Kimberly was from Milwaukee. Mason met her there in 2004 while both were attending Marquette University. Even though it wasn’t that far away, for most people in Columbus, Milwaukee was foreign territory. With its downtown clothing boutiques and cosmopolitan restaurants, it may as well have been Paris or New York City. For most folks in Central Wisconsin, the urbanites of Cream City, with their flamboyant dress, fancy beers, and wild body art, were a bunch of Nancies with weak stomachs. Kimberly thought all of that was horse shit. She’d spent time abroad in places like Rome and London. But she was also not the type of woman to flaunt her worldliness. It was important for her to fit in. She knew very well that she had been afforded certain luxuries in life that others hadn’t. She’d taken enough courses in subjects like poverty and isolation, and considered it worthwhile to adopt a modest lifestyle, which was one of the things that Mason loved about her.
“We want a pitcher, not a belly bitcher,” Henry taunts, wagging his butt in Aaron’s direction. “Come on, candy ass. Let’s see that candy arm, Candy Girl.”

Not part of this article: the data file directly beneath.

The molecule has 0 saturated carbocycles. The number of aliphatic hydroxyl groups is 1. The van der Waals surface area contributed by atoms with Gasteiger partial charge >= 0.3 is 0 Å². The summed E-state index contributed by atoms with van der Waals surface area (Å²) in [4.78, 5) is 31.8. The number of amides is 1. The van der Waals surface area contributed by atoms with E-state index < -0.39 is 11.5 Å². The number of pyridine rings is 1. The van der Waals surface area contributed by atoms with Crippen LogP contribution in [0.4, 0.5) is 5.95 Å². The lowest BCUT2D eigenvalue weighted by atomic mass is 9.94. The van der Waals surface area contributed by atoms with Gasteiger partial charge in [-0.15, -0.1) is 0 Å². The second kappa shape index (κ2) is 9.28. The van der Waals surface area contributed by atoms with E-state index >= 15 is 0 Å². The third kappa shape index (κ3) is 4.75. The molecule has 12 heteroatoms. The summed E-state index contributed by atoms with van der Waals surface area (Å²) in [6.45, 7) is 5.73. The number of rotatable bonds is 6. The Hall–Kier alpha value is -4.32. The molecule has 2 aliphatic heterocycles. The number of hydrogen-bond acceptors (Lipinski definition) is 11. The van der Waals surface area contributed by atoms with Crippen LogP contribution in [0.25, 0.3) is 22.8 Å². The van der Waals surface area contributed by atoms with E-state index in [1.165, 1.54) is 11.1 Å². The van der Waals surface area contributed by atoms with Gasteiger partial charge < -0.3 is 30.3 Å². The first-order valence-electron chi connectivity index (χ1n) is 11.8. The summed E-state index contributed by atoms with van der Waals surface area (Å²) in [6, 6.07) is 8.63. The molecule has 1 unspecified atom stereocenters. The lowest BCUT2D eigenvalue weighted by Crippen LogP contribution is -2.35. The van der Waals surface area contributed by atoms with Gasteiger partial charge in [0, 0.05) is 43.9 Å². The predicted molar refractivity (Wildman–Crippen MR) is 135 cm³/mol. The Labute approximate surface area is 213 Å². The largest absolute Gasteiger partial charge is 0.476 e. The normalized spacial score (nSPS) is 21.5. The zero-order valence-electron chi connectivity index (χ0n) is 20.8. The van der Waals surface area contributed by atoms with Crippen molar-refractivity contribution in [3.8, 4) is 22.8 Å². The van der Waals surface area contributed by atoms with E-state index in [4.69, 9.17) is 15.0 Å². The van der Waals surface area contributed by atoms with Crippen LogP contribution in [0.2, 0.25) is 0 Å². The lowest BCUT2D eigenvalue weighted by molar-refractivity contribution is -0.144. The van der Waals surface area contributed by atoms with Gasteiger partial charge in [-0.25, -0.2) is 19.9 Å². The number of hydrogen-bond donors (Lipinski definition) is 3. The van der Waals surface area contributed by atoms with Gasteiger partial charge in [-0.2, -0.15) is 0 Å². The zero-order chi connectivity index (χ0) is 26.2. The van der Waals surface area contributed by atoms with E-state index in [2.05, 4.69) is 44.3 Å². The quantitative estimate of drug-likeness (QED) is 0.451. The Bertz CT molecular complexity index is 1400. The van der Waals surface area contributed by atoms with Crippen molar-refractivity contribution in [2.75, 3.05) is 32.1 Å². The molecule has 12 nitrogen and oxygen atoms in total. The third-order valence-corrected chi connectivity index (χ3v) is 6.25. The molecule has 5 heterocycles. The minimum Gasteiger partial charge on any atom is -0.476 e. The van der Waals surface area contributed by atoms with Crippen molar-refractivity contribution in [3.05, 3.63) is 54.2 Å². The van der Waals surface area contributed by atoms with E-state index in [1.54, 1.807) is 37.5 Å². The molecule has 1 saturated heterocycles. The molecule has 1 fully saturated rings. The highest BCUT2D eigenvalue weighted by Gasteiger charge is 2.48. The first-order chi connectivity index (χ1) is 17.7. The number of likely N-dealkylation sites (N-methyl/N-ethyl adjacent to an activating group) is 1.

Aaron straightens up. He drops his glove to his side and huffs. “That’s the lamest heckling ever,” he says.
“Whatever,” Henry says, “just pitch the damn thing.”
There were a few reasons that Kimberly had decided she was okay with moving to Columbus. One of them was that she appreciated Mason’s aptitude for mechanical matters. Kimberly was more artistic minded, while Mason was more practical. At Marquette, she majored in sociology and minored in something called “Gender and Sexuality Studies.” Mason, an aspiring electrical engineer, had never even heard of such a pursuit. His whole life he’d been good with things like power tools and automotive repair. On their first date, Mason displayed his usefulness. When he came to pick her up, she had him wait a few minutes in the living room while she finished curling her hair. As soon as he sat down on the couch, he heard the tinkling of water running in the toilet tank. He stood right back up and walked straight into the bathroom. When Kimberly came out of the bedroom, hair crimped to perfection, she found Mason hunched over the commode, placing the lid back on top of the basin.